3 Exercises That Boost Hormones & Build Explosive Power

The following is a guest article from Rich Thaw.

There are only two ways to burn fat, build muscle and kick anabolic hormones into high gear, fast.

1) Lift heavy weights

2) Sprint

Most guys fail to lean down because of a simple flaw in their training program. They end up only doing 1 of the 2 necessary steps.

It’s easy to say ‘lift heavy’, but you can’t always lift heavy. There has to be some sort of periodization scheme so that you don’t burn out.

Sprinting on the other hand is tough to burn out from. That’s not to say it’s impossible, it is FYI, but you can always vary your distance and the rest periods between sprints to taper the intensity.

Just as with every exercise, efficiency is a paramount part of the process. Being fast is all about firstly creating efficient movement patterns, and then training your body in those very same patterns. The coolest part? – There’s a huge carryover from training to get more efficient in your sprint (aka – become faster), your level of strength/power, and how lean you are.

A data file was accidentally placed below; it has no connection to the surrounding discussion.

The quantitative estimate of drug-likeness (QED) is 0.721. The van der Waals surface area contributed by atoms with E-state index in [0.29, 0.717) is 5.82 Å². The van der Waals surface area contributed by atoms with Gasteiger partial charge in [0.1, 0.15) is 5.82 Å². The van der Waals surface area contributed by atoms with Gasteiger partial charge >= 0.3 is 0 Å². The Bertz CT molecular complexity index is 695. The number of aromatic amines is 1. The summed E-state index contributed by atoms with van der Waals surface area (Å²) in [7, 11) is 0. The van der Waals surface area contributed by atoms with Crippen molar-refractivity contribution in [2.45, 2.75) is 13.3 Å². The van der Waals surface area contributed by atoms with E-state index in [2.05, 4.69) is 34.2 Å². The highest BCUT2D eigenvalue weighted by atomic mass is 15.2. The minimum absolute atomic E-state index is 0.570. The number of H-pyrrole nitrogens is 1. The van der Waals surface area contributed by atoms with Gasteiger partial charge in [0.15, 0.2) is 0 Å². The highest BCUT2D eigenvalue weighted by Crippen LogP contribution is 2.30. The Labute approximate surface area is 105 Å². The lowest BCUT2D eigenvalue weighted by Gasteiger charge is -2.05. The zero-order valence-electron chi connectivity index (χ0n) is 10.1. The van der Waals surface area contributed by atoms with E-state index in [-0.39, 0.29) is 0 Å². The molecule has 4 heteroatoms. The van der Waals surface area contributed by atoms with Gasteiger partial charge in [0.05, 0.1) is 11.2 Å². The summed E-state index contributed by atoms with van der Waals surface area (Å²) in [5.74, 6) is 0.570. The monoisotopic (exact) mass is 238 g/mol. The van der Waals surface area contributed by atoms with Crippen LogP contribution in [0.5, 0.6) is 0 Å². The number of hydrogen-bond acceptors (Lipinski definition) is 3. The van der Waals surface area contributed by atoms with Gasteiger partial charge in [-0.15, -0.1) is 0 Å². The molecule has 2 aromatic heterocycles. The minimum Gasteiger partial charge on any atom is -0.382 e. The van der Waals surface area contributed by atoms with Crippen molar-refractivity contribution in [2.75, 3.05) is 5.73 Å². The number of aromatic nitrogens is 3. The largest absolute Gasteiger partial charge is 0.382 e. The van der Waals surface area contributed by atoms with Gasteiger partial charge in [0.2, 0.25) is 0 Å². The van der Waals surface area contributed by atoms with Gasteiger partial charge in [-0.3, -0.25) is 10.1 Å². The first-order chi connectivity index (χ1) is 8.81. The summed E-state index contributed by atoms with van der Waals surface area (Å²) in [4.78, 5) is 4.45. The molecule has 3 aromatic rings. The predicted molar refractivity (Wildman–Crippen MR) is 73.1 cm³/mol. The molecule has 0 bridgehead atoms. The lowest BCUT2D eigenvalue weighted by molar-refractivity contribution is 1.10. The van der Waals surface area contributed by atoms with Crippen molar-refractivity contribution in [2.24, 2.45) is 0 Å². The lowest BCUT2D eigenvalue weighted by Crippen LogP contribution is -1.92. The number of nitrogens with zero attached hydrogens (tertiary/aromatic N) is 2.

The Big Three

You may even go as far as to say that these exercises (along with the use of sprinting of course) are your ticket to becoming leaner, stronger, and increasing the levels of anabolic hormones: Growth Hormone, Testosterone and IGF-1 (Insulin Like Growth Factor) circulating through your body. These 3 hormones play a regulatory role in muscle development, nerve cell function, immune system response and recovery.

1) Heavy Crawling Patterns

Crawling is one of the primitive movement patterns everyone has done back when they were younger…or more recently, I’m not judging.

Crawling is amazing because it mimics the exact same movement pattern as sprinting, while training the core to remain completely motionless (read: anti-extension & anti-rotation). The result – On top of training sprint patterning, you’ll get a killer core workout while working on your hip and shoulder mobility.

Here’s a video demo of crawling and how it relates to sprinting pattern:

You can crawl forwards, which is an easier variation.

Or backwards, which is much more difficult.

And for those of you who’ve mastered the bodyweight versions, you can load it with chains (the best option).

Or with a Kettlebell

Muscles worked: Core (Anti-rotation, Anti-Extension), shoulders, glutes, quads, hamstrings

2) 1 Leg Barbell SLDL (Straight Leg Deadlift)

“You need a big ass to haul ass”